We recently received the following question/request from a reader:
How do you approach your manager? I was offered a better position at my company and also had another interview elsewhere. I took the job at my company, because I hadn’t heard from the other company. I just got a call from the other company and I told them I already accepted another position with my company. The other company proceeded to offer me $3/hour more. I don’t want to quit my job but that’s a good pay difference. Please help.
Thank you for sending us your question and predicament. The overriding answer to this depends in part on your short and long-term goals, and in part on how well you are being treated at your current place of work.
My first goal is always: FMF. Feed My Family. So long as I’m able to do that in either position, then I can start to weigh my options. (For example, no matter how much I hated a job, I would never quit if it meant I would struggle to feed my family.)
Since both jobs allow you to feed your family, then I would want to weigh the following if I were you. Ask yourself:
- Which position brings me closer to my short-term goals?
- Which position brings me closer to my long-term goals?
If the answer to both of these is your current position, then there is no need to think further. However, if you answered the other job for either of these, then you need to look a little deeper:
- Do I genuinely like the people with whom I work?
- Do I genuinely like my boss?
- Do I genuinely like my job?
If you answered yes to all three of these questions, then (for me) the decision comes down to this: Will an additional $3 per hour make up for a job I may not like, working with people I might not enjoy, and for a boss I could hate?
Only you can answer that; as people are generally split on this question.
It’s important to know that most people don’t quit jobs over money; they quit over crappy managers. Also, it takes almost no time for workers to change their lifestyle just enough after a raise that the raise no longer matters. I once heard a comedian say that no matter how much money he made, he always needed another $100 per week (I think it was the late, great David Brenner, but I can’t recall exactly). In other words, if you’ve always been living paycheck to paycheck, then a raise is unlikely to change that behavior.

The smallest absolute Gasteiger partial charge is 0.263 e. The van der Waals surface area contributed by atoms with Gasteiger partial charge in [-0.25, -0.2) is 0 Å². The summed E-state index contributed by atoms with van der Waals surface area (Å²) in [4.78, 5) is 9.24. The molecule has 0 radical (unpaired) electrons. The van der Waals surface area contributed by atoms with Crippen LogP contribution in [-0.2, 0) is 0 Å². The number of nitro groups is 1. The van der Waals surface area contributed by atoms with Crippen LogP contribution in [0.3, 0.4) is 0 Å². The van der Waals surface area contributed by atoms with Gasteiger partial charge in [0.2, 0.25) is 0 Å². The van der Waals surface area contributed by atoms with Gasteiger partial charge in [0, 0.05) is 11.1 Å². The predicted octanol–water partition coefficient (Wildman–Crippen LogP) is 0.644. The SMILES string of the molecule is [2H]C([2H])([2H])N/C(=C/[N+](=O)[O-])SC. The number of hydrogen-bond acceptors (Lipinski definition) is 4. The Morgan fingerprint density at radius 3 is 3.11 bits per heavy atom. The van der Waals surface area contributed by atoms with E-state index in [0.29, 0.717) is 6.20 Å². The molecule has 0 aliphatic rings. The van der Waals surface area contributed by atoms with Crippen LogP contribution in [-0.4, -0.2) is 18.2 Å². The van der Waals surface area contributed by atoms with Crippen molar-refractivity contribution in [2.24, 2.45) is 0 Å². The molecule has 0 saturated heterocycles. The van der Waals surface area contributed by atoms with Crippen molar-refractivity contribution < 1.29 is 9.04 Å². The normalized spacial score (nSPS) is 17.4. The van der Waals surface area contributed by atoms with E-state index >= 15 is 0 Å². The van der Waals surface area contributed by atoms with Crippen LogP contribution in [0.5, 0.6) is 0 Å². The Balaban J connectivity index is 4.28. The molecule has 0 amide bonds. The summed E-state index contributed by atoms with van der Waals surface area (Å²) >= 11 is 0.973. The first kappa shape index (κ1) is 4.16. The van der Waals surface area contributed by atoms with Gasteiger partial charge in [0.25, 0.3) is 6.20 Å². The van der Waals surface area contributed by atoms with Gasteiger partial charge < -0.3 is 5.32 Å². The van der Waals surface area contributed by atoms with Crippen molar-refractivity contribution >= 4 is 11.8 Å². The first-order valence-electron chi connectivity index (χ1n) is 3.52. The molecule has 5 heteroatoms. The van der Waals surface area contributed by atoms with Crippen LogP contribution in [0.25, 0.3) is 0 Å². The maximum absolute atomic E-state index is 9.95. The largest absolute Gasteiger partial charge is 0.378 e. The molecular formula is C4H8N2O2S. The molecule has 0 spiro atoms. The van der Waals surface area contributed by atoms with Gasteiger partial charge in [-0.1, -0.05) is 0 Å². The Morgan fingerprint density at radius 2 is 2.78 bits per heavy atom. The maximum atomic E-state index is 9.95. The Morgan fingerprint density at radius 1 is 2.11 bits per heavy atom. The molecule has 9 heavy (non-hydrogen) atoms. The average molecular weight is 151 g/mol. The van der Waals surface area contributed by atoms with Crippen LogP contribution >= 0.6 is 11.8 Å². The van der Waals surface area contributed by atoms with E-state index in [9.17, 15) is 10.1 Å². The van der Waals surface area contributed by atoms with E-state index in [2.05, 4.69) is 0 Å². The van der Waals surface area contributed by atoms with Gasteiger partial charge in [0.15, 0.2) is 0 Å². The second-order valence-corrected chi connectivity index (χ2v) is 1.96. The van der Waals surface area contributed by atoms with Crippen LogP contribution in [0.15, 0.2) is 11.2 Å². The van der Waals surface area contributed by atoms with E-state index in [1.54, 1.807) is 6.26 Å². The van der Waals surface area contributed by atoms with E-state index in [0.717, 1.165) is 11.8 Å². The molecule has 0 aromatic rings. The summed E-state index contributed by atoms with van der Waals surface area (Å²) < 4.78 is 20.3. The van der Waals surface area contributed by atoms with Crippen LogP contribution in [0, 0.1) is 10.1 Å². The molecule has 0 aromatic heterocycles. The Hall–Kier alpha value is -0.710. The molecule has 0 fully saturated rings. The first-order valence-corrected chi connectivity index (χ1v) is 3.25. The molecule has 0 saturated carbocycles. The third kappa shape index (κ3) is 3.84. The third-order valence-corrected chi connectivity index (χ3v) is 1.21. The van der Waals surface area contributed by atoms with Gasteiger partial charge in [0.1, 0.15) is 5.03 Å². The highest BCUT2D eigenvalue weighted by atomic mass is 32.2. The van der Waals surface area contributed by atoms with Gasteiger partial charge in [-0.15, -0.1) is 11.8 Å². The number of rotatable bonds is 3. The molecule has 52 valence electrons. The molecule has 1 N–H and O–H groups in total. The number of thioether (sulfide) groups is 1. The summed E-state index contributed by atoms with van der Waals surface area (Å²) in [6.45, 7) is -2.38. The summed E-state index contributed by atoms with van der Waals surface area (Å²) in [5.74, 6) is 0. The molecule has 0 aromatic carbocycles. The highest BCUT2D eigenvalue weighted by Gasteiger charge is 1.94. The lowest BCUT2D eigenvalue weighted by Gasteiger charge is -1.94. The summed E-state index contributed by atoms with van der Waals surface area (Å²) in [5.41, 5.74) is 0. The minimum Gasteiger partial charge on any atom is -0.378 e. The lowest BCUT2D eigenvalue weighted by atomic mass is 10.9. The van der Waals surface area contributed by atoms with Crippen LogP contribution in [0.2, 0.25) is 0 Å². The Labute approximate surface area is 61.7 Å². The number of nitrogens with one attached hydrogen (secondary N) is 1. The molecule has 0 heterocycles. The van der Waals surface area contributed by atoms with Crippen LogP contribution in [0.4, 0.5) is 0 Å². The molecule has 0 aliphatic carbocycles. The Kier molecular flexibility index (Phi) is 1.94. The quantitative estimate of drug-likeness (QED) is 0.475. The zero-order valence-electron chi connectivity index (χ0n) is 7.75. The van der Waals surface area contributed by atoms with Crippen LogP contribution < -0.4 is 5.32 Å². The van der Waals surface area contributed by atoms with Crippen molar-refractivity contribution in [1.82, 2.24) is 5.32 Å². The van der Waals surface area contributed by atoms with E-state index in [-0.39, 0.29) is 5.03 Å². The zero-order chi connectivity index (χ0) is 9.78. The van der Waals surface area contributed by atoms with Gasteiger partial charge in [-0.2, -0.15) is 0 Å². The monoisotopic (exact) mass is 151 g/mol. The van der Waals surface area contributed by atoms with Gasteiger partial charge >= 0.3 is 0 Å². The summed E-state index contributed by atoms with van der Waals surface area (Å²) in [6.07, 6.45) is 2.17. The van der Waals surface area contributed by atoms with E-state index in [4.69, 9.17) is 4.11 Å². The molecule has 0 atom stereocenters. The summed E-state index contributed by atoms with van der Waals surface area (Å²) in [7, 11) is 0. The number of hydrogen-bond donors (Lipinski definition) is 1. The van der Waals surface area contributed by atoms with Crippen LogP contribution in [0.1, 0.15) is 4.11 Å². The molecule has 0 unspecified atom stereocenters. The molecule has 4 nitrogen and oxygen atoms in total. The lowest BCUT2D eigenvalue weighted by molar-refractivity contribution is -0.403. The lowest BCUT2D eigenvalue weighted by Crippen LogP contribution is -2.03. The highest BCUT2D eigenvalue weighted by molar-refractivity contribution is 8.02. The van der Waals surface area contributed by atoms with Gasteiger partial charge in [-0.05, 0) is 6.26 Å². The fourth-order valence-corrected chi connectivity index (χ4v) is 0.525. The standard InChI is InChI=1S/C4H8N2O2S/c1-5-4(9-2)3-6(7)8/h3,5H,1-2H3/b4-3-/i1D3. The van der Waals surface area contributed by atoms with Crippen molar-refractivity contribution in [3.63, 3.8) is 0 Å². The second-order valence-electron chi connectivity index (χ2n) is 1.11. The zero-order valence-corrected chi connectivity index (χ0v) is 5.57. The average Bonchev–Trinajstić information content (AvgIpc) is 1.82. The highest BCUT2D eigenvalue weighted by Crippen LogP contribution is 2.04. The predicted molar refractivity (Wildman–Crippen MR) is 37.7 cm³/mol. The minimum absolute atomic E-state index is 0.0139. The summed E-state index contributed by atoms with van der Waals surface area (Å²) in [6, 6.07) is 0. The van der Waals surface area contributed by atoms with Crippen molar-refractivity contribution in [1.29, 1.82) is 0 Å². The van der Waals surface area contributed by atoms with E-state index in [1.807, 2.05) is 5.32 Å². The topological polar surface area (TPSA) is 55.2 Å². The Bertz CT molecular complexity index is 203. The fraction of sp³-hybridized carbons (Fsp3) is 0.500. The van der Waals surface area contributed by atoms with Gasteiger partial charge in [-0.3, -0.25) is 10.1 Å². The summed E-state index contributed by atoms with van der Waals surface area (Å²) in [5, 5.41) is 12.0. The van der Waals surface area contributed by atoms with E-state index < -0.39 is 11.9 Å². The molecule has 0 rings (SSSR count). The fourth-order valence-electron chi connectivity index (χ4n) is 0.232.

While it is true that for the first few weeks after receiving the higher pay you will feel like you’re making more money, over the medium term most everyone begins spending exactly what they make. The key (off the topic, I know) is to become a saver. Only those who religiously save some portion of their paycheck each week truly benefit from raises over the longer term. Saving also provides a freedom that those living paycheck to paycheck simply cannot envision. It’s no secret that most self-made millionaires are savers, not spenders. In fact, they save more than 20% of their income.
Okay, enough digression, back to your situation…
Your real question was how do you tell your current boss that you’re leaving, right?
Since I don’t know your relationship, I’m not sure how he/she will take it, but I don’t care. And ultimately neither should you.
While I do not advocate burning bridges, I do want you to be selfish. Selfish in that you need to do what is best for Sam and Sam’s family – always. If your employment is “at will,” then companies owe you nothing and you owe them nothing.
Be courteous, respectful and truthful. Don’t resign in writing unless it’s an executive position; just tell your boss that you have a better offer that you simply cannot pass up. Thank him/her for all the trust they’ve put in you, and tell him/her that if they ever need anything from you, you’ll gladly help them.
If he/she gets angry about this, that’s his/her problem. If your boss does become upset with you for giving notice, then you’ll know you made the right decision. A truly great leader would shake your hand and wish you all the best.
People leave. It happens. Great leaders and great companies understand this.